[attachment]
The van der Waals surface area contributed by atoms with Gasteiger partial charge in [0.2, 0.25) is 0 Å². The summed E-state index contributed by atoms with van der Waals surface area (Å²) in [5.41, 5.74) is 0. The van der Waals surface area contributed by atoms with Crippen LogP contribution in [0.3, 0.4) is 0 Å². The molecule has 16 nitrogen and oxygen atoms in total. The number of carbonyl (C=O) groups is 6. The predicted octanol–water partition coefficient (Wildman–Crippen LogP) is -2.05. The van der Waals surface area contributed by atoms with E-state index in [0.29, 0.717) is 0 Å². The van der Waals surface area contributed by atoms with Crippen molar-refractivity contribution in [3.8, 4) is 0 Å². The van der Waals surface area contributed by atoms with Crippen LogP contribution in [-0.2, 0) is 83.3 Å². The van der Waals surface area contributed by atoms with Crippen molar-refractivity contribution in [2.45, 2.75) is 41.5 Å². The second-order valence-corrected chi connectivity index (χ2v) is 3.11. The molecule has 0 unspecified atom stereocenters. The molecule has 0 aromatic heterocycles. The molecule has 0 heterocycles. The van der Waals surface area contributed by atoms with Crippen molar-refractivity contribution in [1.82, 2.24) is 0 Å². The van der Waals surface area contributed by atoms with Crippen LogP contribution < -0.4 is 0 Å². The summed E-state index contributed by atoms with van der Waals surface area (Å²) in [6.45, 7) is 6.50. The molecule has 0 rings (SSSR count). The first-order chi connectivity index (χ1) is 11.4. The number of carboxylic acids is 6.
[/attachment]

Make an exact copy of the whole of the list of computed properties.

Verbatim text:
The van der Waals surface area contributed by atoms with Gasteiger partial charge in [0.2, 0.25) is 0 Å². The summed E-state index contributed by atoms with van der Waals surface area (Å²) in [5.41, 5.74) is 0. The van der Waals surface area contributed by atoms with Crippen LogP contribution in [0.3, 0.4) is 0 Å². The molecule has 16 nitrogen and oxygen atoms in total. The number of carbonyl (C=O) groups is 6. The predicted octanol–water partition coefficient (Wildman–Crippen LogP) is -2.05. The van der Waals surface area contributed by atoms with E-state index in [0.29, 0.717) is 0 Å². The van der Waals surface area contributed by atoms with Crippen molar-refractivity contribution in [3.8, 4) is 0 Å². The van der Waals surface area contributed by atoms with Crippen LogP contribution in [-0.2, 0) is 83.3 Å². The van der Waals surface area contributed by atoms with Crippen molar-refractivity contribution in [2.45, 2.75) is 41.5 Å². The second-order valence-corrected chi connectivity index (χ2v) is 3.11. The molecule has 0 unspecified atom stereocenters. The molecule has 0 aromatic heterocycles. The molecule has 0 heterocycles. The van der Waals surface area contributed by atoms with Crippen molar-refractivity contribution in [1.82, 2.24) is 0 Å². The van der Waals surface area contributed by atoms with Crippen LogP contribution < -0.4 is 0 Å². The summed E-state index contributed by atoms with van der Waals surface area (Å²) in [6.45, 7) is 6.50. The molecule has 0 rings (SSSR count). The first-order chi connectivity index (χ1) is 11.4. The number of carboxylic acids is 6.